More potential objections and exceptions in Part II.

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Pro-Life Academy Every Tuesday and Thursday.

Okay gentle scholars, a double-dip today in two separate posts. First, a final word about diversity in gametes.

If it seems that I’m going back and adding details on in layers, go to the head of the class!!

One of the great difficulties students encounter in studying meiosis is that there are a blizzard of details and new vocabulary that cause one to give up hope half-way through. It’s best to spread this material out in bite-sized pieces.

Building on all that we have seen, let’s go back to the beginning of meiosis where the homologous pair of chromosomes undergoes DNA synthesis. And let’s recall that what makes a pair of chromosomes homologous is that they have the same genes at the same location from top to bottom along the chromosome. Here comes the diversity.

A gene, recall, is a stretch of DNA whose nucleotide sequence is a code for building a certain protein. Now, let’s say that the first gene on a chromosome is the gene coding for hair color. We’ll call that gene the hair color gene. However, there are blondes, brunettes, raven black hair, and red heads. So clearly, not all hair color genes are the same. There are alternative forms of the hair color gene, as there are alternative forms of a great many genes. We call these alternative forms of genes alleles.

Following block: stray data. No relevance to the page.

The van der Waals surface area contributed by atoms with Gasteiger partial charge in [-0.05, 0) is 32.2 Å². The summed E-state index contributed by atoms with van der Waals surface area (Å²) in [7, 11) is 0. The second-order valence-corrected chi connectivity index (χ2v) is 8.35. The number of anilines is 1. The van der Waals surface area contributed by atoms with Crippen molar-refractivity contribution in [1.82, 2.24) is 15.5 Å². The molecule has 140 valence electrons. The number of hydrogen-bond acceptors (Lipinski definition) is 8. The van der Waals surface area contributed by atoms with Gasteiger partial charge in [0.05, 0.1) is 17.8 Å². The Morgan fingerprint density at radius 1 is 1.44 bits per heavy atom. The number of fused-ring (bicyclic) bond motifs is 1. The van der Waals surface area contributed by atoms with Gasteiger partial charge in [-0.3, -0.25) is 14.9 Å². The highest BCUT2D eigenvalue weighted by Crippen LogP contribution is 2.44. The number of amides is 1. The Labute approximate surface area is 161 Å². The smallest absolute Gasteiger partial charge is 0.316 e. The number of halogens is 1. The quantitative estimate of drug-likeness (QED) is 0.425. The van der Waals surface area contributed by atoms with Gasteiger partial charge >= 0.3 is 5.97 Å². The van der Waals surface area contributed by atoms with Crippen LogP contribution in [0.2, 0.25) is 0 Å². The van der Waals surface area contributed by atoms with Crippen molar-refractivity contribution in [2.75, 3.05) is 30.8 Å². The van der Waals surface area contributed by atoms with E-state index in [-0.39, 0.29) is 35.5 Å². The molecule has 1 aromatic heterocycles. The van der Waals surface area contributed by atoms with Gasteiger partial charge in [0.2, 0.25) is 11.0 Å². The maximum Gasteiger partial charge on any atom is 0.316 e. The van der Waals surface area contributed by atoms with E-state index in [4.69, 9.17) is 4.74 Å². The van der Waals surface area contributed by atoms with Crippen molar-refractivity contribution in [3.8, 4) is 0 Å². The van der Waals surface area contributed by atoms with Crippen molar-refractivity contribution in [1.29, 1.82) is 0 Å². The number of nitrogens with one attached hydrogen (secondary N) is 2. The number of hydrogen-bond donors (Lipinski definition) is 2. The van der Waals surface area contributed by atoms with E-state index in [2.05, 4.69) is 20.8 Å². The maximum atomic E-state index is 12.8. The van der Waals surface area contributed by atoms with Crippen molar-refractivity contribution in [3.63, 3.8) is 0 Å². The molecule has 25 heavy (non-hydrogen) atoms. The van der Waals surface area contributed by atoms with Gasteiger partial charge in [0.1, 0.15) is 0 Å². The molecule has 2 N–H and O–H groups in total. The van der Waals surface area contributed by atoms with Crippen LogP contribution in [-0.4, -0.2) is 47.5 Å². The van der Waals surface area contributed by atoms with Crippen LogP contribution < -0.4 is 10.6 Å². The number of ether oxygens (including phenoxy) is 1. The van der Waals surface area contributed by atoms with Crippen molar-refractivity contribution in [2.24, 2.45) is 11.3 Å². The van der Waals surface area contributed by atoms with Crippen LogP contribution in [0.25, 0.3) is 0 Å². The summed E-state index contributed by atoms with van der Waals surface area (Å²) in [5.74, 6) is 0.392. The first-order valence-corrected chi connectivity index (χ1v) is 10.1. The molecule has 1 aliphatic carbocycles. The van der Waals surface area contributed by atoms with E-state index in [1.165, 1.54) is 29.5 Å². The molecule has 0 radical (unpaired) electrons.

Some alleles are mainifest or what we call expressed in a dominant manner. That means if a dominant allele and a recessive allele are inherited for hair color, the dominant allele gets expressed.

Let’s consider hair color. My mother was a strawberry blonde. Dad had brown hair. That means mom gave me a recessive allele and dad gave me a dominant allele. Therefore, what’s left of your professor’s (rapidly) graying hair is brown. When the homologous pair of chromosomes contains a mixed pairing of alleles, the dominant allele gets expressed. Brown and Black are Dominant. Blonde and Red are recessive. (If the gentle scholars want a class on those pesky Punnett Squares for predicting offspring traits, let me know in the com boxes.)

Dominant alleles are designated with an upper case letter.
Recessive alleles are designated with a lower case latter.

So, as things stand we get one chromosome in a pair from mom and the other from dad. That mens that half our gametes will contain one, and half will contain the other after meiosis. But nature has a way of shuffling the genetic deck even further. It turns out that during the first phase of meiosis the chromosomes from mom and dad in a homologous pair overlap or what we call cross over and exchange pieces of DNA. Such chromosomes where recombination of alleles has occurred are called recombinant DNA.

Here are two videos showing this process. The first video is shorter and more generalized. The second is a little longer with more specifics.

Still with me here?

Now for the payoff.